Hello, I would like to ask for information on ginseng extraction.
First I put the photo on your extractor:
- Instead of a spirulina, I already have a heating nest.
- Frita is practically filled with dirt. Like alcohol, I used 60% pharmacy and I now use 40% old-fashioned (with aniseed silica).
- I leave the extractor out of the rule for 4-5 hours. I use 30g of Siberian ginseng and 250ml of 40% alcohol.
Questions that I would like to ask:
- How much do I actually have a concentrated tincture? It does not mean me to compare it and how it is comparable to what is being bought on the market. Tin cure has a relatively dense yellow color after extraction.
- Will some substances be broken down by long-term heating, or at what time? I tried to reuse the finished tincture again to extract another 30g (I knew the solvent was recycled) of ginseng. The resultant product was already brown in color, and a fairly difficult sedimentation sticks to the walls of the flask. The known person subjectively described such a tincture as a feeling of minor effect.
- Is it real to create a greater concentration of tincture, or does it make sense? I saw syrupy concentrates on the chest
Finally, I would like to write that I do not have full-fledged high school knowledge of chemistry, it's just my hobby since my childhood. But there is no problem learning something. At twenty-six years it's easy to climb my head. I do not know anyone with the necessary knowledge about the ginseng-owning extractor.
Sincerely, Martin R.
I have a weakness for the laboratory glass, and your extractor looks right in the textbook ... When I wrote about the extraction of ginseng drugs on Soxhlet's extractor , I did not think there were so many real professionals interested in professional methods.
Eleutherococcus extraction on Soxhleth
Used plant material
Your material is otherwise suspiciously similar to one just asked by a regular reader who bought it from Salvia Paradise. Please do not call him ginseng, but eleuterokok, otherwise it will confuse with real ginseng. When I use the term ginseng in the following text , I always think Panax , the so-called " Siberian Ginseng " , I mean as eleuterokoccus ( Eleutherococcus senticosus ) .
You make it right that you fill it in the extraction vessel to the edge, because rather than a herb, herb , it is wood, lignum (perhaps) eleutherococci senticosi , which swells only a fraction of its volume.
- Yellow carotenoids may appear yellow. Tincture do not compare anything, just mark out how many grams of drug comes from 100ml tinctures and you have it. If your drug is fine, then you can trust your own tinktura more than the products on the market.
- Chemically relatively simple eleutherococcus I studied less in detail than ginseng. I feel, however, that they will be able to withstand the extraction of their active substance for four to five hours without serious harm. I would like to allow the eleutrook to be heated to 100 ° C for up to 2 hours and your 90 ° C evenly 4. The temperature can be further reduced by increasing the alcohol content or by extracting under reduced pressure. I know that in ginseng (right), panaxosides are removed from the panaxosides by heating them, but otherwise the etheric bonds hold Jewish beliefs. Even if they hydrolyze, it is not a disaster, those hydrolyzed forms are also effective. Hydrolytic cleavage of saponin residues also occurs after digestion in the digestive tract, where the milky bacteria often irradiate up to the aglycone. For ginseng (right) there are two main aglycans panaxoside PPT and compound K, and these are also highly effective, for example against hangover . (Eleutherocok, unfortunately, I do not have such a bad look.) What you stick to the walls would seem to include phytochemical nomenclature among the "substances of bitter nature" :-), what exactly can be, I do not know. I do not think this is the result of longer heating, rather than breaking the boundary of solubility of something in the mixture of alcohol and water, which then returns to the glass. Bituminous sediment is not welcome because it can pull some of the active ingredients. Try if it does not dissolve in a higher alcohol concentration. It's not a 100% chance, for example, Canadian balsa must be xylene for a permanent preparation of protocols, but it can do that. Perhaps you will have to increase the concentration of alcohol again. As far as the subjective assessment of the effect of eleutherococcus is concerned, this is hardly in my view, but I do not want to say that it is impossible.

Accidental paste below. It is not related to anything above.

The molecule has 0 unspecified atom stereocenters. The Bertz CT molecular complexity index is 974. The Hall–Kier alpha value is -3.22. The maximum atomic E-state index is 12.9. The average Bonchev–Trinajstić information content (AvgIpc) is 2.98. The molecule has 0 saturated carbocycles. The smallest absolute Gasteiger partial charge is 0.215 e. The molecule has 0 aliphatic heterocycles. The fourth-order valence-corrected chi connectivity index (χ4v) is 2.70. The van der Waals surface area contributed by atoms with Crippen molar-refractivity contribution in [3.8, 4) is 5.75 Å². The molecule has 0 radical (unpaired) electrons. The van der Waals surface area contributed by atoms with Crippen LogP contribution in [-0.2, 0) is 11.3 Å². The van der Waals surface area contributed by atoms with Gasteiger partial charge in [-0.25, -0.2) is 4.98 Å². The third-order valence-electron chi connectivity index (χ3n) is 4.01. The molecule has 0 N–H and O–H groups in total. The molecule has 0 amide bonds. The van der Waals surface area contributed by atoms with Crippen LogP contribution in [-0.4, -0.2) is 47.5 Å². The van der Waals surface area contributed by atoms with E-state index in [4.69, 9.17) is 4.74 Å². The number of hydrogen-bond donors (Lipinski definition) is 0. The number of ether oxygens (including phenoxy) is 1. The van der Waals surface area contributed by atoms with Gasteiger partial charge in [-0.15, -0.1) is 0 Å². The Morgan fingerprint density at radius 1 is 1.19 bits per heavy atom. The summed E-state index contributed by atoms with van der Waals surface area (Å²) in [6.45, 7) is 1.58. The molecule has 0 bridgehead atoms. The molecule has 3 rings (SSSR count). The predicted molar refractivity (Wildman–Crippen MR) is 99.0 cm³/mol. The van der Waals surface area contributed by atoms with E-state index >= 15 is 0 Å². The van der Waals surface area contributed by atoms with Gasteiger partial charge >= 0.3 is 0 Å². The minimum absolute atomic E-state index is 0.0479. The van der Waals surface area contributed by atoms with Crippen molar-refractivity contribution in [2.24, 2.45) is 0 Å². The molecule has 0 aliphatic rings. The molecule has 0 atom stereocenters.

- I would say that the syrupy products you've come across are syrupy rather because of the addition of viscosity-increasing substances (alginates, gelatin or other tricks) rather than because of their high concentration. However, the hydrophilic viscous carrier can also have a positive effect by entrapping the molecules of the contents in the solution (rather than sticking to the glass). Just so I do not talk too negatively about something I do not know.
In summary, from your experience, it would appear that the concentration of alcohol and the reasonable strength of the tincture is limited in the case of woody eleuterokok with the presence of gums that are not a problem with ginseng.
To college knowledge of chemistry ...
As far as the study of chemistry is concerned, do not worry about it at all. Rather, think about experimenting not only with expensive entertainment, but also with something positive that brings you something, which is a problem harder than chemical-engineering calculations. If you are interested in practical chemistry, you can study the theory later. Then you will understand that you are not studying for a piece of paper, but in order to better understand what you already know from practice.